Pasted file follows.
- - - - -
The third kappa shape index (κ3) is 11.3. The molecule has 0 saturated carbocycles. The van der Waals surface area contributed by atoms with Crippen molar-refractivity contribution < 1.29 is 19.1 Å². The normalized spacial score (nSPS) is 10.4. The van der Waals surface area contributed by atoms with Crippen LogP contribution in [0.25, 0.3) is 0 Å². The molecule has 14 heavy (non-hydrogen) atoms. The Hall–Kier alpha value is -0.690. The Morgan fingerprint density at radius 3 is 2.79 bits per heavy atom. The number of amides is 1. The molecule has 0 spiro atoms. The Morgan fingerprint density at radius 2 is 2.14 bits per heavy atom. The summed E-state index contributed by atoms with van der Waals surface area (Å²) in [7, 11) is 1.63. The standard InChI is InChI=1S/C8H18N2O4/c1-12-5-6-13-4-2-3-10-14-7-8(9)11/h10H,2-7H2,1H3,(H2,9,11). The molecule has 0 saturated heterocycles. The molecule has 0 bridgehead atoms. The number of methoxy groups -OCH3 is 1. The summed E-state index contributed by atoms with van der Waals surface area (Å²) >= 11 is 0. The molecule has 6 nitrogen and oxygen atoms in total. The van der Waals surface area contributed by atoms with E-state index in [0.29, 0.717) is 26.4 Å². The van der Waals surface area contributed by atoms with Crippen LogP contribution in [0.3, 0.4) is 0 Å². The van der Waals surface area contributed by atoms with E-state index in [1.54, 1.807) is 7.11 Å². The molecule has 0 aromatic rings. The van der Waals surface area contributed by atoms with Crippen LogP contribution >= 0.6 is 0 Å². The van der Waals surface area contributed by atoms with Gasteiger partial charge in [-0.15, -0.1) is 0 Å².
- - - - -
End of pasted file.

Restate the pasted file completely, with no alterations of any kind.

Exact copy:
The third kappa shape index (κ3) is 11.3. The molecule has 0 saturated carbocycles. The van der Waals surface area contributed by atoms with Crippen molar-refractivity contribution < 1.29 is 19.1 Å². The normalized spacial score (nSPS) is 10.4. The van der Waals surface area contributed by atoms with Crippen LogP contribution in [0.25, 0.3) is 0 Å². The molecule has 14 heavy (non-hydrogen) atoms. The Hall–Kier alpha value is -0.690. The Morgan fingerprint density at radius 3 is 2.79 bits per heavy atom. The number of amides is 1. The molecule has 0 spiro atoms. The Morgan fingerprint density at radius 2 is 2.14 bits per heavy atom. The summed E-state index contributed by atoms with van der Waals surface area (Å²) in [7, 11) is 1.63. The standard InChI is InChI=1S/C8H18N2O4/c1-12-5-6-13-4-2-3-10-14-7-8(9)11/h10H,2-7H2,1H3,(H2,9,11). The molecule has 0 saturated heterocycles. The molecule has 0 bridgehead atoms. The number of methoxy groups -OCH3 is 1. The summed E-state index contributed by atoms with van der Waals surface area (Å²) >= 11 is 0. The molecule has 6 nitrogen and oxygen atoms in total. The van der Waals surface area contributed by atoms with E-state index in [0.29, 0.717) is 26.4 Å². The van der Waals surface area contributed by atoms with Crippen LogP contribution in [0.3, 0.4) is 0 Å². The van der Waals surface area contributed by atoms with E-state index in [1.54, 1.807) is 7.11 Å². The molecule has 0 aromatic rings. The van der Waals surface area contributed by atoms with Crippen LogP contribution >= 0.6 is 0 Å². The van der Waals surface area contributed by atoms with Gasteiger partial charge in [-0.15, -0.1) is 0 Å².